Meg Van Dyke, News Editor
For centuries people have gathered together to walk for a cause they believe in. On Jan. 21, this symbolic idea was continued as thousand of individuals descended on major cities, carrying with them signs and a desire to send a bold message.
The Women’s March, which took place in cities across the world, brought an estimated 3 to 4 million people together in support of the idea of parity and equity for women in society. Men and women alike took to the streets hoping to bring about awareness of the divergent form of thinking that has split our country in two.
This event focused on meeting many objectives, ranging from equal pay to demanding opposition to block President Donald Trump’s cabinet nominees.
Sophomore communications major Lucy Kate Green attended the march in Chattanooga, Tenn.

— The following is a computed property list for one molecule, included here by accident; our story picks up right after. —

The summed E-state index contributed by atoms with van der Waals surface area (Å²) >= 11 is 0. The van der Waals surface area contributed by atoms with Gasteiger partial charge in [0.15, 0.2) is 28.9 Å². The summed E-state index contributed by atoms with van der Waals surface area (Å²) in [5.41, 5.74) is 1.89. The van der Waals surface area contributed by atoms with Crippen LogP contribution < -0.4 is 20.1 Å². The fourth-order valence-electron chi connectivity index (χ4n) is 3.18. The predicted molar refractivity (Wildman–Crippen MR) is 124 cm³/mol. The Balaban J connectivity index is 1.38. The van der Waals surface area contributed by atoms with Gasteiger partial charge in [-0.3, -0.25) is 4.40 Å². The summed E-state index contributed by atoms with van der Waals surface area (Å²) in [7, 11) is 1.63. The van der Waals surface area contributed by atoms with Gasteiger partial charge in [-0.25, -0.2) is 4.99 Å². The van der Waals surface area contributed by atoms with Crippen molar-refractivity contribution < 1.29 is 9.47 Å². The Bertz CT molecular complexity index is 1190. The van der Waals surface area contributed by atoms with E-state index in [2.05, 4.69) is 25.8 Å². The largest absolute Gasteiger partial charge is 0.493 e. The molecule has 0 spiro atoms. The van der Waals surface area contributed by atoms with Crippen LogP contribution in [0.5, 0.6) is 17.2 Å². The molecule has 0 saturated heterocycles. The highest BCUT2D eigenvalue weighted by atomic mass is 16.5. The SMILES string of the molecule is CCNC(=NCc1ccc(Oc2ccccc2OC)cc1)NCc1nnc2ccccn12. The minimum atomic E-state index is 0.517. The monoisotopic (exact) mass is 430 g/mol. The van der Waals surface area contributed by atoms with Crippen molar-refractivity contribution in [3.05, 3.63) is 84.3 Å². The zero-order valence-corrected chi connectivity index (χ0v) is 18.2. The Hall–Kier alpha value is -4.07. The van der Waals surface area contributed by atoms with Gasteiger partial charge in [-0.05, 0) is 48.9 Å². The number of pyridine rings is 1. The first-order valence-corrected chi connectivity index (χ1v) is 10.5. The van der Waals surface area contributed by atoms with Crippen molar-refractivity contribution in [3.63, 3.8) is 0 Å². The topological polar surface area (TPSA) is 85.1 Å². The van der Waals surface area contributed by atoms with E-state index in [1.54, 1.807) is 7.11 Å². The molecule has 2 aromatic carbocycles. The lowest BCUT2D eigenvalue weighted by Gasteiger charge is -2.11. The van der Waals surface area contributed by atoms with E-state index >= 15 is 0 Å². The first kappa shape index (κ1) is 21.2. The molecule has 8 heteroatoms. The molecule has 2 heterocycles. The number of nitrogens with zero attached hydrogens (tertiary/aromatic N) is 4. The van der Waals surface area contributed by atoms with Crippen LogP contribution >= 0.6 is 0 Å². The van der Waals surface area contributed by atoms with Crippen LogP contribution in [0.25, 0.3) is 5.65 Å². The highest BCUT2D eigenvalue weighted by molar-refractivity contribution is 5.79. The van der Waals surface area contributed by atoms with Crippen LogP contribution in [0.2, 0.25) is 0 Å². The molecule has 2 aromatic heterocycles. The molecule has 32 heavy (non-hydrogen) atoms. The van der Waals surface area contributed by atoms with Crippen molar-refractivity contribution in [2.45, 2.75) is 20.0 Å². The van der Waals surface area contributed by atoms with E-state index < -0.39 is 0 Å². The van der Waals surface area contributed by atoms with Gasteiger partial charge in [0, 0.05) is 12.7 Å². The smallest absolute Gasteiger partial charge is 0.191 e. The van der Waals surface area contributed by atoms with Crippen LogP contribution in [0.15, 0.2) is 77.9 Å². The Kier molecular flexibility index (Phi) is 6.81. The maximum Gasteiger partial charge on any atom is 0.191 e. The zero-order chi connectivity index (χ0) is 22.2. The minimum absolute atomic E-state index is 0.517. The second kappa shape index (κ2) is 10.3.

“I can’t do much in times like these except listen to people and stand with them through times of sadness or controversy, to encourage those who felt down to know that in me, they have a friend,” Green said.
Green said the atmosphere of the march was uplifting, with “an overwhelming feeling of unity and pride to be standing together.”
“I would say that the emotion in the crowd was mixed, because some were there out of anger at the situation with our government and some were there out of joy to be standing with neighbors, but regardless of why someone was there, there was cohesion in the fact that we were there, together,” Green said.
Though the march is over, the protestors are capitalizing on their momentum by launching a new initiative known as 10 actions / 100 days. Beginning Feb. 9, huddles of friends, families, neighbors and fellow marchers will meet to set up a concrete plan of action for the 10 initiatives that the founders of the Women’s March have identified as most important, starting with contacting senators